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Lost in space

Posted by Richard Tuesday, November 30, 2010

Rajendra wants to send mirrors into space. A better idea might be to send the old pornographer into space himself, permanently (joined by Louise Gray, of course). The hot air saved would bring the temperature down a degree or too, especially if they should be joined by the lost soul who wrote this tripe:
An effective climate regime can only be built on by (i) designing principles of fair allocation of the available carbon space and (ii) agreeing on an appropriate effort sharing formula. The inequitable access to the atmosphere becomes self evident in the fact that average emissions per human year for Annex I Parties in the past has been 13.97 tCO2e and that of Non-annex I Parties is only 1.98 tCO2e. Evidently Annex I Parties have not only used their entitled carbon budgets and exhausted all their entitlements from the future but have also used that have been entitled to the Non-annex I Parties. Implicitly, in a completely fair world and on account of historic responsibility of Annex 1, the Annex 1 need to immediately turn negative emitters. However, given that all Parties will need some time to adjust their economies and hence will need some carbon space to enable such adjustment, irrespective of the fact that they have already utilized it, agreement on entitlements for the future on the basis of available carbon space is essential.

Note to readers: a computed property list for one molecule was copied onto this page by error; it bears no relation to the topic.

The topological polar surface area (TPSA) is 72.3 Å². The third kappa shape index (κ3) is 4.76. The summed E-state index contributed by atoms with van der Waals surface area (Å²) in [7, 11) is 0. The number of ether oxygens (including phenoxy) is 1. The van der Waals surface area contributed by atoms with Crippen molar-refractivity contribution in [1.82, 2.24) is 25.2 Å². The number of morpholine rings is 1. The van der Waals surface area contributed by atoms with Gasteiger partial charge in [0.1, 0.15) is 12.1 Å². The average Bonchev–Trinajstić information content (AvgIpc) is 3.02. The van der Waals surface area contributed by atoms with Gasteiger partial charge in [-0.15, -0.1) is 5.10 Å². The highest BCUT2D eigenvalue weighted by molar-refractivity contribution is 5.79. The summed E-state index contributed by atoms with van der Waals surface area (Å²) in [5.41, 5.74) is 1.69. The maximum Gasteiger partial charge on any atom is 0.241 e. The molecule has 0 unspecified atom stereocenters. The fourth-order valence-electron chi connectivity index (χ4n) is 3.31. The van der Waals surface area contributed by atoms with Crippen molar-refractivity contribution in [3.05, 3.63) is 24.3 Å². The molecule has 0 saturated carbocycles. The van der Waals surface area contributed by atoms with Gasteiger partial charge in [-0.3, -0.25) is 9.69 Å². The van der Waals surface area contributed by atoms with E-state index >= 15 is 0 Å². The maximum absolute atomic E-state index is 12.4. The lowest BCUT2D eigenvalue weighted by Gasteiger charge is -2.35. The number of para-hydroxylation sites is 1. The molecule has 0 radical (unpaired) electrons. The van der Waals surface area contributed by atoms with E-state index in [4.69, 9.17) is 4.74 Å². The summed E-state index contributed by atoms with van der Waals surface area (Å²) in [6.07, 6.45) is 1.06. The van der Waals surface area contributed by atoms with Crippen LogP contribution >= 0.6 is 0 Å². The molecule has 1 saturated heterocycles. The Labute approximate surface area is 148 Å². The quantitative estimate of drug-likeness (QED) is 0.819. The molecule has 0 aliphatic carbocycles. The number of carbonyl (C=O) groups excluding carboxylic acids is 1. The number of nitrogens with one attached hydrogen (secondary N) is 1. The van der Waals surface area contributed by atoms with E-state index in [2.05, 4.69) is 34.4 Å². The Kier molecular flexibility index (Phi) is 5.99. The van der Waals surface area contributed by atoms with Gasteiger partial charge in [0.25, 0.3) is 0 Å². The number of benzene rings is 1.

A more tortured piece of prose it would be hard to imagine, but someone, somewhere did actually write it. And it will come as no surprise to learn that this is part of an advert for a TERI side event at Can'tcun, written by Manish Shrivastava, Centre For Global Environment Research, The Energy and Resources Institute (TERI), Habitat Centre, Lodhi Road, New Delhi. May God have mercy on its soul, as it goes on to write:
In this context the TERI side-event will discuss TERI’s proposal on how to operationalize the carbon budget approach. Realizing future entitlements into actions, under different scenarios of per capita equity based carbon budget, requires the pragmatic interplay of national and international responses. To enable this, a rethinking of policies, instruments and institutions is essential for an effective global climate regime. The side event will deliberate upon the relevance of, and challenges in operationalizing the carbon budget approach in relation to the limitations of domestic financial capabilities of India to remain within the available carbon budget for the next four decades. It will also discuss the significance of the link between the "historical responsibility" and required net transfer of financial resources from developed countries in achieving the 2 degree target.
Don't forget that we the taxpayers are kindly donating £10 million to this institute, to deliver this kind of tosh. I am sure we are all very grateful to our masters for supporting such a worthy enterprise.

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